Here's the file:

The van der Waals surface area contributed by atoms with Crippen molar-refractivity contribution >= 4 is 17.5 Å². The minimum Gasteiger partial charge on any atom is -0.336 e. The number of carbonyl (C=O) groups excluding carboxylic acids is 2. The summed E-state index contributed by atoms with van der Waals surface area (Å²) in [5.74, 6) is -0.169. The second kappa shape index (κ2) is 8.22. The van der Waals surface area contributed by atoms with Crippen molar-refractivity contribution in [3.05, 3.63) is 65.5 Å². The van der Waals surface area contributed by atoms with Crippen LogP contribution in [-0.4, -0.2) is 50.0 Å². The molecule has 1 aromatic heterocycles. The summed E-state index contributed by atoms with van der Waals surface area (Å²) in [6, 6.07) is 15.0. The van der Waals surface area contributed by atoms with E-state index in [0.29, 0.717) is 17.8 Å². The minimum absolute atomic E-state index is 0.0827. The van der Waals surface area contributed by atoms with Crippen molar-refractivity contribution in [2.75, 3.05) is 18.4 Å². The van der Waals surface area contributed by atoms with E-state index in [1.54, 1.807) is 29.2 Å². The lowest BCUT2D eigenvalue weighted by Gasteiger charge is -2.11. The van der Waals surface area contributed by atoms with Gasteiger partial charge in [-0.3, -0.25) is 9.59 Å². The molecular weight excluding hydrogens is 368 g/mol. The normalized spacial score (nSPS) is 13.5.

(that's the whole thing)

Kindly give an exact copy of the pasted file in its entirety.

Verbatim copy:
The van der Waals surface area contributed by atoms with Crippen molar-refractivity contribution >= 4 is 17.5 Å². The minimum Gasteiger partial charge on any atom is -0.336 e. The number of carbonyl (C=O) groups excluding carboxylic acids is 2. The summed E-state index contributed by atoms with van der Waals surface area (Å²) in [5.74, 6) is -0.169. The second kappa shape index (κ2) is 8.22. The van der Waals surface area contributed by atoms with Crippen molar-refractivity contribution in [3.05, 3.63) is 65.5 Å². The van der Waals surface area contributed by atoms with Crippen LogP contribution in [-0.4, -0.2) is 50.0 Å². The molecule has 1 aromatic heterocycles. The summed E-state index contributed by atoms with van der Waals surface area (Å²) in [6, 6.07) is 15.0. The van der Waals surface area contributed by atoms with E-state index in [0.29, 0.717) is 17.8 Å². The minimum absolute atomic E-state index is 0.0827. The van der Waals surface area contributed by atoms with Crippen molar-refractivity contribution in [2.75, 3.05) is 18.4 Å². The van der Waals surface area contributed by atoms with E-state index in [1.54, 1.807) is 29.2 Å². The lowest BCUT2D eigenvalue weighted by Gasteiger charge is -2.11. The van der Waals surface area contributed by atoms with Gasteiger partial charge in [-0.3, -0.25) is 9.59 Å². The molecular weight excluding hydrogens is 368 g/mol. The normalized spacial score (nSPS) is 13.5.